Not long ago I attended a conference held on the restored grounds of a century-old utopian community. As I ran my fingers over the fine workmanship of the buildings and read the plaques describing the daily lives of the true believers, I marveled at the energy that drove this movement, one of dozens spawned by American idealism and religious fervor.
Many varieties of perfectionism have grown on American soil: the offshoots of the Second Great Awakening, the victorious-life movement, the communes of the Jesus movement. In recent times, though, the perfectionist urge has nearly disappeared. Nowadays we tilt in the opposite direction, toward a kind of anti-utopianism. The burgeoning recovery movement, for example, hinges on a person’s self-confessed inability to be perfect.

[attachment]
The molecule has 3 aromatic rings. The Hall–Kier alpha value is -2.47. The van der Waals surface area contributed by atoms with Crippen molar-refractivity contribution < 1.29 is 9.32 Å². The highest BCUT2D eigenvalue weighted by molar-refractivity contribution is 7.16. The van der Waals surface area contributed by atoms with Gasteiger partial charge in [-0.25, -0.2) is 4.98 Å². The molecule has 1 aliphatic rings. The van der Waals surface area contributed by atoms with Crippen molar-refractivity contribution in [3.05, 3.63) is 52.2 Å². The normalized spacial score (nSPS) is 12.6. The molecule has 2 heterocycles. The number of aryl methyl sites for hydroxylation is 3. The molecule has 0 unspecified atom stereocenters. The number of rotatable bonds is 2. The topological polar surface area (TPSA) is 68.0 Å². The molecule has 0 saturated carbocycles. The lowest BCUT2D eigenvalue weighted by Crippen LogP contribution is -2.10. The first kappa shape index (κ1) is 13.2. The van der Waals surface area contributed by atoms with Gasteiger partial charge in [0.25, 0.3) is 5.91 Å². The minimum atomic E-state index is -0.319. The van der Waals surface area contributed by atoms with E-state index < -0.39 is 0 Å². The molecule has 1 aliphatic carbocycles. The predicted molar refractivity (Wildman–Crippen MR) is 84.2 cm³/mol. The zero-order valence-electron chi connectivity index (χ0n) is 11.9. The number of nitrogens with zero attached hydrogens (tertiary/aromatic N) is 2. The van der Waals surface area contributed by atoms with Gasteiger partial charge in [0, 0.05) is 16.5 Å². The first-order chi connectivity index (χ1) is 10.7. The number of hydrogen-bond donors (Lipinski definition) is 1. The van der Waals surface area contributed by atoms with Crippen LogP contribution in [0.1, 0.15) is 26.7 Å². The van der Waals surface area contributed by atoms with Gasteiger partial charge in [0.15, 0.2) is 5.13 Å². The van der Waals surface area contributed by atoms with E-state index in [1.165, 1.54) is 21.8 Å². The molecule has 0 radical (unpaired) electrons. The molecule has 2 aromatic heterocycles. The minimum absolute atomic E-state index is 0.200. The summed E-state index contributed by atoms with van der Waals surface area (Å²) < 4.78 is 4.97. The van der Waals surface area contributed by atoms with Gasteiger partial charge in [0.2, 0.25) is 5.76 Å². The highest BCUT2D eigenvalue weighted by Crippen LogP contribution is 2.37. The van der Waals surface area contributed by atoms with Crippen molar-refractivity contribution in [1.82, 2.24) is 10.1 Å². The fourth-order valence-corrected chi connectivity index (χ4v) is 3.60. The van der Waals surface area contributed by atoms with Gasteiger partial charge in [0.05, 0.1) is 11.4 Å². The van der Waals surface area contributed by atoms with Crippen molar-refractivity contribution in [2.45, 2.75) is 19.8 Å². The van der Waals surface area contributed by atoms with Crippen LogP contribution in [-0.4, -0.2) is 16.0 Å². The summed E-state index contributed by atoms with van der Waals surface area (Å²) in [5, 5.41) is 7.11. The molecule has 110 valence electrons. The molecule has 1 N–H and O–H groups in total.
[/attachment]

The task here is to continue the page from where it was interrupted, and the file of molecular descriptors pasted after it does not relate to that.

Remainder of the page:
I confess my preference for this modern trend. I find it far easier to see human fallibility than perfectibility, and I have cast my lot with a gospel based on grace. Yet in New Harmony, Indiana, I felt an unaccountable nostalgia for the Utopians: all those solemn figures in black clothes breaking rocks in the fields, devising ever-stricter rules in an attempt to rein in lust and greed, striving to fulfill the lofty commands of the New Testament. The mere names of the places they left behind are enough to break your heart: New Harmony, Peace Dale, New Hope, New Haven.
The Catholic church has bred its share of perfectionism as well. I have studied the rule of Saint Benedict and read the stirring accounts of early Jesuit missionaries who sailed to Japan and China. Compared with such dedication, the current wave of short-term missions seems like a consumer fad.
The Barrier Reef Of Original Sin
Yet most utopian communities—like the one I was standing in—survive only ...1
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